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Re: The company that wants to contribute (was Re: [Duplicity-talk] Versi

From: edgar . soldin
Subject: Re: The company that wants to contribute (was Re: [Duplicity-talk] Version 0.5.07 Released)
Date: Thu, 05 Feb 2009 17:48:17 +0100
User-agent: Mozilla/5.0 (Windows; U; Windows NT 5.1; en-US; rv: Gecko/20081209 Thunderbird/ Mnenhy/

Well said. Good will does not replace binding contracts (which a license is).

For my thesis in 2004 I had to research licensing as well and do generally feel competent in the matter. As with any legal problem nobody at any time knows all the answers and one must read through all the text, often repeatedly and even more often use a dictionary to grasp the actual meaning. But I am sure everybody can conquer this stuff. Especially with the help of websites as


Eventually to state my point of view. Until now duplicity was and is again licensed GPL2+ . This ensures mainly that is stays open and additions as well as derived works* have to oblige to the GPL2+ conditions. Meaning it ensures that third parties cannot act vampire like but have to contribute their enhancements and changes, if they do any.

Regarding duplicity I see a currently licensed code, that can't be relicensed without consulting all contributors of non-trivial code that is still in the code base. Usually, especially for older projects this is impossible. The other approach would be (Ken mentioned it) to rewrite portions of not reachable/willing contributors. My point here is that the GPL2 is enforcing the open source idea. Duplicity and its users only have advantages from that and where is the back draw in the fact that companies modifying duplicity are legally forced to publish their modifications?

Also an LGPL'd project is perfectly enabled to use duplicity, if they do not derive from it* . Only if they modify duplicity they have to publish these modifications. And wasn't this Ken's reason to switch first hand?

I also agree to Greg's point. If any such questions arise a counseling with fsf or the like, if only in the mailing lists really brightens up the developers perspective.

Pfuh .. sorry for being boring, it's so easy to get agitated. Very kind regards .. Ede

* meaning using it librarywise or link against it, (re)using it in a shell script or through command line does _not_ fulfill this criteria - ergo ftplicity and deja dup can have the license of their choice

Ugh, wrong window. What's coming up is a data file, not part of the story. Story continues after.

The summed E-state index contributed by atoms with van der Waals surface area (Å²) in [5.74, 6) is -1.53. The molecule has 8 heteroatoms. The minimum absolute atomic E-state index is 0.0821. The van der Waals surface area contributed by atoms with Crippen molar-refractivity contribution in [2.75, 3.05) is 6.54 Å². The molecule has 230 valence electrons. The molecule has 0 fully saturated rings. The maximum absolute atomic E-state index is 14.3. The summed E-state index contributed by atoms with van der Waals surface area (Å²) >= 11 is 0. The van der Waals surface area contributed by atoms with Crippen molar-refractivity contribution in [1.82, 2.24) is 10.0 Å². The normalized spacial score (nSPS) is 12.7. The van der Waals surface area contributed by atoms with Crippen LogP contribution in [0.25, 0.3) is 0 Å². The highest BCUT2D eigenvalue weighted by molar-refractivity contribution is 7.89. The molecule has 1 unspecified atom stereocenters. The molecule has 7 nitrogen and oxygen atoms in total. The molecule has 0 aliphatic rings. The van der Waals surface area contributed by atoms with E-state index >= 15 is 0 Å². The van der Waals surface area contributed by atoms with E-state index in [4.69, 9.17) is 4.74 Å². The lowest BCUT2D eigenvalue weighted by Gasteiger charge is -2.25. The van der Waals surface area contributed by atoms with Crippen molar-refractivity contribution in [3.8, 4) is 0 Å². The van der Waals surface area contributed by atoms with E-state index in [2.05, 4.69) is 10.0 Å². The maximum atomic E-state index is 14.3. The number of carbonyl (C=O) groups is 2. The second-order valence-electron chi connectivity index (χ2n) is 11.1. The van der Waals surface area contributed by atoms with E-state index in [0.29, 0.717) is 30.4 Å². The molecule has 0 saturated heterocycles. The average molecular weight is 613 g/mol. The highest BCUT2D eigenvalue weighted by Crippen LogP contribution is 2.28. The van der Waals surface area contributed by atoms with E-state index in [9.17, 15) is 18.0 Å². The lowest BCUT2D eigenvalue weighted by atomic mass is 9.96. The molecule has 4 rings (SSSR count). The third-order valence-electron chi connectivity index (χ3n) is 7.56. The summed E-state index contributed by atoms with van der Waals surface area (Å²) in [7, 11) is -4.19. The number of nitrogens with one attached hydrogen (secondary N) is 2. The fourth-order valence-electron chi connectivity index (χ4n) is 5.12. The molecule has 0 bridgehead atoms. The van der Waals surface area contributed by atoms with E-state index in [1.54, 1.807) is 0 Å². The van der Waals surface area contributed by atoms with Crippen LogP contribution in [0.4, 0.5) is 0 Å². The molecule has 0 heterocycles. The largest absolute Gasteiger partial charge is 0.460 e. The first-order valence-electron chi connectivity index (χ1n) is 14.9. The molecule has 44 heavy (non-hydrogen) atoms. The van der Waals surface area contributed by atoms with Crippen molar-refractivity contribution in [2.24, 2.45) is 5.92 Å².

On Thu, Feb 5, 2009 at 8:04 AM, Quim Gil <address@hidden> wrote:
You can ask about Nokia's behavior in other community projects around
GNOME, freedesktop.org, WebKit, Mozilla, Xorg, Linux Kernel... and now
KDE after the Trolltech acquisition. They tend to have good opinions for
what I can tell.

Since you suggested it— I can speak up with a view from another project:

Nokia's patent FUD and promotion of patent encumbered media codecs to
the W3C has been incredibly harmful to the adoption of free formats on
the web. 
 (although, fortunately, at least Mozilla has apparently determined
that Nokia's sabre rattling is without merit)

This activity is consistent with Nokia's long term advocacy for
software patents in Europe:

One of the primary purposes of GPLv3 over GPLv2 is assuring that
contributors and distributors do not later assert patents over the
distributed software.  The GPLv3 represents years of development
including extensive consultation with industry.  If Nokia's council is
has specific concerns related to GPLv3 doing something other than the
publicly stated purposes of protecting free software, than I'm sure
the FSF would be interested in correcting any such flaws in the
license.  In the absence of a public statement about how the GPLv3 is
doing something other than accomplishing its stated mission, it would
be reasonable to assume that someone who asks a project to avoid v3 is
interested in violating the stated mission of the license, or at least
preserving the possibility for the future.

Regardless of the good and honest intentions of the Nokia Maemo team
here legalese exists because honest intentions are not durable:
Honest intentions don't prevent a later rights holder from turning
patent troll. etc.

I would strongly encourage the duplicity developers to take broader
advice on this subject— I'm sure the FSF would be willing to provide
their take on the subject (and, I've found them to be quite reasonable
in the past, for example they recommended the X11 license for a
project rather than the GPL),  and the Software Freedom Law Center
(http://www.softwarefreedom.org/), an independent law firm for Free
Software/Open source projects may be willing to provide some advice.

As GPLv3 adoption increases more projects will likely receiver similar
requests.  While the final decision of licensing is a personal one for
the developers— many of the factors worth considering are common
across many projects.  By taking the time to make a considered and
informed decision here you may save other projects time and risk.


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